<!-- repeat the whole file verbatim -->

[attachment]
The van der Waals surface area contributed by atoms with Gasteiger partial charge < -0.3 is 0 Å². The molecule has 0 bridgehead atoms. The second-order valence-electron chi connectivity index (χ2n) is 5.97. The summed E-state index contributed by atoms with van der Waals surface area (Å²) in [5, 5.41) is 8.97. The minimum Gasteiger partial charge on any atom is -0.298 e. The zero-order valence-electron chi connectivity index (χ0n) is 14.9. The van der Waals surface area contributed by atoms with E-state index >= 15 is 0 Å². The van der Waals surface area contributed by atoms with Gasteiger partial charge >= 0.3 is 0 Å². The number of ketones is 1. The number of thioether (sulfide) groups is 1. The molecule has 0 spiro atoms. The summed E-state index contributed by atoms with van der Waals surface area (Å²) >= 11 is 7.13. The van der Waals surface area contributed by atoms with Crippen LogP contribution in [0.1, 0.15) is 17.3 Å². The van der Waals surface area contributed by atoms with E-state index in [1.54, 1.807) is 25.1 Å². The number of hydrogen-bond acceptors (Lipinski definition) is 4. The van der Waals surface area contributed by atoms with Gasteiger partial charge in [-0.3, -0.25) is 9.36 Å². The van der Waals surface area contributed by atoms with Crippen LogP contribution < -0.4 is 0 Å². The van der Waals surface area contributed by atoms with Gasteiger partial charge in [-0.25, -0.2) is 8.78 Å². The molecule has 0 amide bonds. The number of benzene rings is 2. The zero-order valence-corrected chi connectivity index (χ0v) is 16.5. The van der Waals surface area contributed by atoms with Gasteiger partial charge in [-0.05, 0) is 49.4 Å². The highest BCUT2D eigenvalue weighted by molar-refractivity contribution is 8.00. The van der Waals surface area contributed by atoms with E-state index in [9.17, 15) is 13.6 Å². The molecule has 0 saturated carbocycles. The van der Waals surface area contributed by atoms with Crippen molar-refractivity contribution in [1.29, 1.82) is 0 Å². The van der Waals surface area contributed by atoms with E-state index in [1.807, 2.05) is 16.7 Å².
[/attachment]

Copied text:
The van der Waals surface area contributed by atoms with Gasteiger partial charge < -0.3 is 0 Å². The molecule has 0 bridgehead atoms. The second-order valence-electron chi connectivity index (χ2n) is 5.97. The summed E-state index contributed by atoms with van der Waals surface area (Å²) in [5, 5.41) is 8.97. The minimum Gasteiger partial charge on any atom is -0.298 e. The zero-order valence-electron chi connectivity index (χ0n) is 14.9. The van der Waals surface area contributed by atoms with E-state index >= 15 is 0 Å². The van der Waals surface area contributed by atoms with Gasteiger partial charge >= 0.3 is 0 Å². The number of ketones is 1. The number of thioether (sulfide) groups is 1. The molecule has 0 spiro atoms. The summed E-state index contributed by atoms with van der Waals surface area (Å²) >= 11 is 7.13. The van der Waals surface area contributed by atoms with Crippen LogP contribution in [0.1, 0.15) is 17.3 Å². The van der Waals surface area contributed by atoms with E-state index in [1.54, 1.807) is 25.1 Å². The number of hydrogen-bond acceptors (Lipinski definition) is 4. The van der Waals surface area contributed by atoms with Gasteiger partial charge in [-0.3, -0.25) is 9.36 Å². The van der Waals surface area contributed by atoms with Crippen LogP contribution < -0.4 is 0 Å². The van der Waals surface area contributed by atoms with Gasteiger partial charge in [-0.25, -0.2) is 8.78 Å². The molecule has 0 amide bonds. The number of benzene rings is 2. The zero-order valence-corrected chi connectivity index (χ0v) is 16.5. The van der Waals surface area contributed by atoms with Gasteiger partial charge in [-0.05, 0) is 49.4 Å². The highest BCUT2D eigenvalue weighted by molar-refractivity contribution is 8.00. The van der Waals surface area contributed by atoms with E-state index in [9.17, 15) is 13.6 Å². The molecule has 0 saturated carbocycles. The van der Waals surface area contributed by atoms with Crippen molar-refractivity contribution in [1.29, 1.82) is 0 Å². The van der Waals surface area contributed by atoms with E-state index in [1.807, 2.05) is 16.7 Å².